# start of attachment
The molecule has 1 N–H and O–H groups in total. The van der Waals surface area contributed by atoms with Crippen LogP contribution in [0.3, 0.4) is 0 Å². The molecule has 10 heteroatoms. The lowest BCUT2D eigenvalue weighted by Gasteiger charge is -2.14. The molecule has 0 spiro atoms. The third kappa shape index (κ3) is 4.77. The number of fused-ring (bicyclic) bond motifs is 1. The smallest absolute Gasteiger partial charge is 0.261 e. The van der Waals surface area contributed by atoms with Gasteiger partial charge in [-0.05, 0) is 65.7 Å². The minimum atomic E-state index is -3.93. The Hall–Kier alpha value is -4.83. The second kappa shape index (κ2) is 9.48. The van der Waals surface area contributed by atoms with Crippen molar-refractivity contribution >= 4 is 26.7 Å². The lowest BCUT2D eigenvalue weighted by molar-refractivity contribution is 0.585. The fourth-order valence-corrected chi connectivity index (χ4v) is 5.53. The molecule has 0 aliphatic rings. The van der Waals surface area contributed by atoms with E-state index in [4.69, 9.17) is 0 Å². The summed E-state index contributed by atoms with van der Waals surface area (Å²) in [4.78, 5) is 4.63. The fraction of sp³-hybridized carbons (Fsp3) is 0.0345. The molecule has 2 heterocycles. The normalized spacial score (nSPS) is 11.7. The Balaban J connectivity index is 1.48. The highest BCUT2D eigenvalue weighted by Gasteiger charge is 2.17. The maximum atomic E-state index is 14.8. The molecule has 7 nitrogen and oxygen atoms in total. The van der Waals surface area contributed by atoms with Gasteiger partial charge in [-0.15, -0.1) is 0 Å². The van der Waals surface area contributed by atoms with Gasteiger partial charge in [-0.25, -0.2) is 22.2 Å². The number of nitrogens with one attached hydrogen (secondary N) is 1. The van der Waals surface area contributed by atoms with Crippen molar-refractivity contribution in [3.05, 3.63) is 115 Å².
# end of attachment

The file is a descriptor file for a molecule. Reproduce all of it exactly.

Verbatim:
The molecule has 1 N–H and O–H groups in total. The van der Waals surface area contributed by atoms with Crippen LogP contribution in [0.3, 0.4) is 0 Å². The molecule has 10 heteroatoms. The lowest BCUT2D eigenvalue weighted by Gasteiger charge is -2.14. The molecule has 0 spiro atoms. The third kappa shape index (κ3) is 4.77. The number of fused-ring (bicyclic) bond motifs is 1. The smallest absolute Gasteiger partial charge is 0.261 e. The van der Waals surface area contributed by atoms with Gasteiger partial charge in [-0.05, 0) is 65.7 Å². The minimum atomic E-state index is -3.93. The Hall–Kier alpha value is -4.83. The second kappa shape index (κ2) is 9.48. The van der Waals surface area contributed by atoms with Crippen molar-refractivity contribution >= 4 is 26.7 Å². The lowest BCUT2D eigenvalue weighted by molar-refractivity contribution is 0.585. The fourth-order valence-corrected chi connectivity index (χ4v) is 5.53. The molecule has 0 aliphatic rings. The van der Waals surface area contributed by atoms with E-state index in [4.69, 9.17) is 0 Å². The summed E-state index contributed by atoms with van der Waals surface area (Å²) in [4.78, 5) is 4.63. The fraction of sp³-hybridized carbons (Fsp3) is 0.0345. The molecule has 2 heterocycles. The normalized spacial score (nSPS) is 11.7. The Balaban J connectivity index is 1.48. The highest BCUT2D eigenvalue weighted by Gasteiger charge is 2.17. The maximum atomic E-state index is 14.8. The molecule has 7 nitrogen and oxygen atoms in total. The van der Waals surface area contributed by atoms with Gasteiger partial charge in [-0.15, -0.1) is 0 Å². The van der Waals surface area contributed by atoms with Gasteiger partial charge in [-0.25, -0.2) is 22.2 Å². The number of nitrogens with one attached hydrogen (secondary N) is 1. The van der Waals surface area contributed by atoms with Crippen molar-refractivity contribution in [3.05, 3.63) is 115 Å².